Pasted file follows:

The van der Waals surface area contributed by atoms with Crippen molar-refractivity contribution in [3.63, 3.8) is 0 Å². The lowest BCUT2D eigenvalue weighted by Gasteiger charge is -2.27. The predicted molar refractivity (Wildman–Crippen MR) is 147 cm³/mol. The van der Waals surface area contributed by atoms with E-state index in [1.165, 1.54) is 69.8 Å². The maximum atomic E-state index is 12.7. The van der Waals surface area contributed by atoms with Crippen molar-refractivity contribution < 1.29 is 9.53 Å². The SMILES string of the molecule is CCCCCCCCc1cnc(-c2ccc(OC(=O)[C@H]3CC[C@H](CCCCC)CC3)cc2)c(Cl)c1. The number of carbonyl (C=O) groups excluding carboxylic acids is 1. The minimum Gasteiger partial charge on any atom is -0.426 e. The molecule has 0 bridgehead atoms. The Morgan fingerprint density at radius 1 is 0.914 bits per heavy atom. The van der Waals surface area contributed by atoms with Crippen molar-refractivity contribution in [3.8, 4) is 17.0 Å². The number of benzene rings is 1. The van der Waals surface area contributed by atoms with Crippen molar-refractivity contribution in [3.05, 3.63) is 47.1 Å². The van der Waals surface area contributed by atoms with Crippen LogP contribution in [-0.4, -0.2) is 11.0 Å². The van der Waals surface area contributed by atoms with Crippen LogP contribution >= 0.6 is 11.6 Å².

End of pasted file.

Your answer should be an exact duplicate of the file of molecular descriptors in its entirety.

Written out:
The van der Waals surface area contributed by atoms with Crippen molar-refractivity contribution in [3.63, 3.8) is 0 Å². The lowest BCUT2D eigenvalue weighted by Gasteiger charge is -2.27. The predicted molar refractivity (Wildman–Crippen MR) is 147 cm³/mol. The van der Waals surface area contributed by atoms with E-state index in [1.165, 1.54) is 69.8 Å². The maximum atomic E-state index is 12.7. The van der Waals surface area contributed by atoms with Crippen molar-refractivity contribution < 1.29 is 9.53 Å². The SMILES string of the molecule is CCCCCCCCc1cnc(-c2ccc(OC(=O)[C@H]3CC[C@H](CCCCC)CC3)cc2)c(Cl)c1. The number of carbonyl (C=O) groups excluding carboxylic acids is 1. The minimum Gasteiger partial charge on any atom is -0.426 e. The molecule has 0 bridgehead atoms. The Morgan fingerprint density at radius 1 is 0.914 bits per heavy atom. The van der Waals surface area contributed by atoms with Crippen molar-refractivity contribution in [3.8, 4) is 17.0 Å². The number of benzene rings is 1. The van der Waals surface area contributed by atoms with Crippen molar-refractivity contribution in [3.05, 3.63) is 47.1 Å². The van der Waals surface area contributed by atoms with Crippen LogP contribution in [-0.4, -0.2) is 11.0 Å². The van der Waals surface area contributed by atoms with Crippen LogP contribution >= 0.6 is 11.6 Å².